by Lizard Maps Trail Guru, Dave Gantz
Reblogged from Walk with Gantz
The West Rim Trail (WRT) is an outstanding 30-mile backpacking trail along the western side of the Pennsylvania Grand Canyon. The trail is fairly well known, having been highlighted in multiple national outdoor recreation publications throughout the years. So it is on the bucket list for many backpackers throughout the eastern US. Overall the elevation change is moderate, campsites are plentiful, and the vistas are truly unmatched!
The first lesson of the WRT: set up a shuttle. Unlike many backpacking trails in PA, the WRT is an end-to-end path. Pine Creek Outfitters is located only one mile from the northern trailhead in Ansonia, and offers multiple shuttle service options for a reasonable fee. Of course hikers with two cars can set up their own shuttles too. Free overnight parking is available at the northern trailhead near Ansonia and the southern trailhead at Rattlesnake Rock Access Area.
Luckily, you don’t have to hike the whole 30 mile WRT in one try, which brings us to lesson two: Shortcuts and day hikes. Most hikers prefer the grand views along the northern half of the trail. Luckily the trail crosses a few forest roads along its 30-mile journey, which may be used as drop-off points for shorter linear hikes. Bradley Wales Picnic Area is near the halfway point of the WRT, and is another popular drop-off point for hikers wanting to experience half of the trail (no overnight parking at Bradley Wales). Resourceful hikers who study local maps will notice multiple yellow blazed connector trails that can be pieced together to create one-day and multi-day loops.
Lesson three: Crowds. As mentioned above, this trail has received a lot of notoriety for its accessibility and beauty. With notoriety comes popularity. Even though you won’t find crowds of hikers like the Appalachian Trail, don’t plan to be alone on the WRT. Most backpackers hike the trail over a 2-3 day weekend, with the autumn leaf season being the most popular time of year. Consider hiking the trail mid-week in spring or fall. Summer can be hot and a bit overgrown, late fall is popular with hunting, and cold winter temps can cause some difficult snow and ice conditions.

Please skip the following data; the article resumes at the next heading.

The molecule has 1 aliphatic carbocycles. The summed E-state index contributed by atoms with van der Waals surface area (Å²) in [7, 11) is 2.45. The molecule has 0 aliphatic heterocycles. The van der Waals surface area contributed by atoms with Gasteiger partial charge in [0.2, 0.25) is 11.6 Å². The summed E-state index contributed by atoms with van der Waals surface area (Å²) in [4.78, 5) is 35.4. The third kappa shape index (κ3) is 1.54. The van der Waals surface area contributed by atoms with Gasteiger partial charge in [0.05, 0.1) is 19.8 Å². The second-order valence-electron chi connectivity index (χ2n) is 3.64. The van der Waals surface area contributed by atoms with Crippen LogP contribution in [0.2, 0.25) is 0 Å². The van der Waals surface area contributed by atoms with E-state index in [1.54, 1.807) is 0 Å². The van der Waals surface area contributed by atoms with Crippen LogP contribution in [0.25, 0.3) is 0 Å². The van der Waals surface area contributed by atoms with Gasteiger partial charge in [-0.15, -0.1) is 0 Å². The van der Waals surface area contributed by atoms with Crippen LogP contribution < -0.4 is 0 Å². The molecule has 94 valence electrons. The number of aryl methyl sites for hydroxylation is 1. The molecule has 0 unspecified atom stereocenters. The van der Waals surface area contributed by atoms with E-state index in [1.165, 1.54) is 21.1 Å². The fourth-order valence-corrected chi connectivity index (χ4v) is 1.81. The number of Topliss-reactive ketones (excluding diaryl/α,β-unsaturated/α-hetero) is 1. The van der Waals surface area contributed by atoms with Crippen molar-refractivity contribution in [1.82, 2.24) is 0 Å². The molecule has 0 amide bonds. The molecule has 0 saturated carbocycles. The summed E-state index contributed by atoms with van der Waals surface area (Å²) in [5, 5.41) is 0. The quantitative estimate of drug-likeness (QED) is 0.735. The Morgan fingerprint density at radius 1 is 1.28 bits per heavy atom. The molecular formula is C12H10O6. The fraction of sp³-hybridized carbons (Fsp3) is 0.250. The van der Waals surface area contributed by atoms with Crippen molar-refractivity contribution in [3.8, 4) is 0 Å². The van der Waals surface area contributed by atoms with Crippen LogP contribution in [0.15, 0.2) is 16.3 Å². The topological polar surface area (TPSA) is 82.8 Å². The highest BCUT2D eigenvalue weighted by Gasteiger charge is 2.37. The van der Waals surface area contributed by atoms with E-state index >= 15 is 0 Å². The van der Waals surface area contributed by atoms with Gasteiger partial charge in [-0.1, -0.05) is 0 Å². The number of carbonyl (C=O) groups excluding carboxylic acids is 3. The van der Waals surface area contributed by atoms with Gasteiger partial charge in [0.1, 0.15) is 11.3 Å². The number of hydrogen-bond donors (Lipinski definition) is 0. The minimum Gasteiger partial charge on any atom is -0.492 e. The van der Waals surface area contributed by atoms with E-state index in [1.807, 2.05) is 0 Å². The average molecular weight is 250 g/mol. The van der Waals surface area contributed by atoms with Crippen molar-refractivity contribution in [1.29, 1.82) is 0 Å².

One upside to a busier trail is the frequency of campsites.
Lesson four: Camping along the WRT. Most sites are located where the trail crosses streams that drain into Pine Creek. Since the trail is high above Pine Creek, some of these streams may be dry in the summertime. There are also several campsites near vistas of the canyon; be aware that these sites do not have a water source. Purple Lizard Pine Creek Map notes the most popular campsites on this trail.
Lesson Five: Did I mention the vistas? Get out there and check them out!
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I had two seriously long days in the woods planned, for an estimated total of 44 miles of backpacking. My plan was to follow a slew of lesser-known trails to create a loop that incorporates both Black Forest Trail and West Rim Trail. I picked this route after studying the Pine Creek Lizard Map. There are countless trails on this excellent map, but some of them are old, neglected, and untravelled. I wouldn’t have it any other way. Winter is a great time to do this kind of exploring. There are no rattlesnakes, nettles, or ticks. Streams are easy to follow, and the cold temperatures can dress up the stream banks with ice sculptures. The lack of leaves creates winter vistas where in the summer there is only endless green. So off I went.